Labor Market Liberalization, Employment And Gender In Rural China
AbstractThe major objective of this paper is to discuss the development of rural labor markets in China during the past two decades and understand how it has affected women. Using household survey data that we collected in 2001, we examine the role of women in labor markets by examining employment and migration trends and changes in wages. According to the data of our nearly national representative sample, we find that there has been a sharp overall increase in off-farm participation, most of the increase has been driven by young migrants, and women, especially those in the youngest cohorts, have participated at rates equaling or surpassing those of their male counterparts. We also find that the wages of women have not been adversely affected by the emergence of liberalized labor markets and that when women, mostly middle-aged and older ones, are left in charge of farm work, the productivity of crop production does not fall.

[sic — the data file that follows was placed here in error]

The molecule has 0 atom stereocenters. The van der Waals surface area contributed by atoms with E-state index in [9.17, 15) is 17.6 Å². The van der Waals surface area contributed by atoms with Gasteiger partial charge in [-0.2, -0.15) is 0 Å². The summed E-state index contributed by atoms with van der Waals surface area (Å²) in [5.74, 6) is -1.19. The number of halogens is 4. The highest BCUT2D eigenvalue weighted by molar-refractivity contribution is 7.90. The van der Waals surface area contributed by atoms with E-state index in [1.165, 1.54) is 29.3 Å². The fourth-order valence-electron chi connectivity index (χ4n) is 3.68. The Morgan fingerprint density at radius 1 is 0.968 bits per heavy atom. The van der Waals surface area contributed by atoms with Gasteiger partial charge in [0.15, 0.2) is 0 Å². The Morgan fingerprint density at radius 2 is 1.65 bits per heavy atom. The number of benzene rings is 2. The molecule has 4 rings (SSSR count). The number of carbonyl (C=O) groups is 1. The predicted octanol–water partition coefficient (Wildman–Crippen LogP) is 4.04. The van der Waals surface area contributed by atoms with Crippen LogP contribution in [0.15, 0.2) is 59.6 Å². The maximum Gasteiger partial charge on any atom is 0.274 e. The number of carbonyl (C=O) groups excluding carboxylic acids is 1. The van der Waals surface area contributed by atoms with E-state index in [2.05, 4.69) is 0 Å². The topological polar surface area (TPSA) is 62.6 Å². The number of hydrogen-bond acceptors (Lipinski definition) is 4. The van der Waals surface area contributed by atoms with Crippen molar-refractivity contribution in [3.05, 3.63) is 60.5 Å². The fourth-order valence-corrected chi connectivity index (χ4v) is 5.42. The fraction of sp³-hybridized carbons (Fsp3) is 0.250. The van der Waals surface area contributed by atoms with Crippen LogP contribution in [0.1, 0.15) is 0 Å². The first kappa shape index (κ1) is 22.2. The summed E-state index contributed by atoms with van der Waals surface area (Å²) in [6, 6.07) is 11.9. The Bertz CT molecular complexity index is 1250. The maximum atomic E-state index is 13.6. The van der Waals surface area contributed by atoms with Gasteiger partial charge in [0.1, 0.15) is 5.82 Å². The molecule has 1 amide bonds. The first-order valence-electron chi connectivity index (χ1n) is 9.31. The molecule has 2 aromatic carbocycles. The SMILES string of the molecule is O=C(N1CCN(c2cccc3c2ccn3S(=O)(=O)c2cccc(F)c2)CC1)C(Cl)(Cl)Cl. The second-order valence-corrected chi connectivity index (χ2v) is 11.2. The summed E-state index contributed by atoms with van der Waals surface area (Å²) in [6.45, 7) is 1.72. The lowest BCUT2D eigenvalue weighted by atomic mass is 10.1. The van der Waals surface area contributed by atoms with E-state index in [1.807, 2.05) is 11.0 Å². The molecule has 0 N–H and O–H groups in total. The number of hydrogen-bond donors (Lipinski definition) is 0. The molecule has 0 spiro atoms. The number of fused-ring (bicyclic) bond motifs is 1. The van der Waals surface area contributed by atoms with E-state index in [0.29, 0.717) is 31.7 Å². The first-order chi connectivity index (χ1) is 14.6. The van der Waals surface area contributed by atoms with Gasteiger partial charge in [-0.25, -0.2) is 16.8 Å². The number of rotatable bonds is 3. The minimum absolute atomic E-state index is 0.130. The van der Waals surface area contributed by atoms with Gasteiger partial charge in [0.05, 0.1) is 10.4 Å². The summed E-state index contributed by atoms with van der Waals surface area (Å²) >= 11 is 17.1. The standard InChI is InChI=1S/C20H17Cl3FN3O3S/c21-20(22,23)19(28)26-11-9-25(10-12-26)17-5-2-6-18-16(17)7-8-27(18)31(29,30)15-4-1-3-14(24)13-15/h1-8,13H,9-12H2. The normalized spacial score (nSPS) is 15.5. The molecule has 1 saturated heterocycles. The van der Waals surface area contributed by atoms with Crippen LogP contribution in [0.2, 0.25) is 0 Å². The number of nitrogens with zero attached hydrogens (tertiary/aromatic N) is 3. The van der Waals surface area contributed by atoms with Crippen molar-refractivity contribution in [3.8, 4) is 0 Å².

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Bibliographic InfoPaper provided by International Association of Agricultural Economists in its series 2003 Annual Meeting, August 16-22, 2003, Durban, South Africa with number 25932.
Date of creation: 2003
Date of revision:
China; labor market liberalization; employment; wages; gender; Labor and Human Capital;
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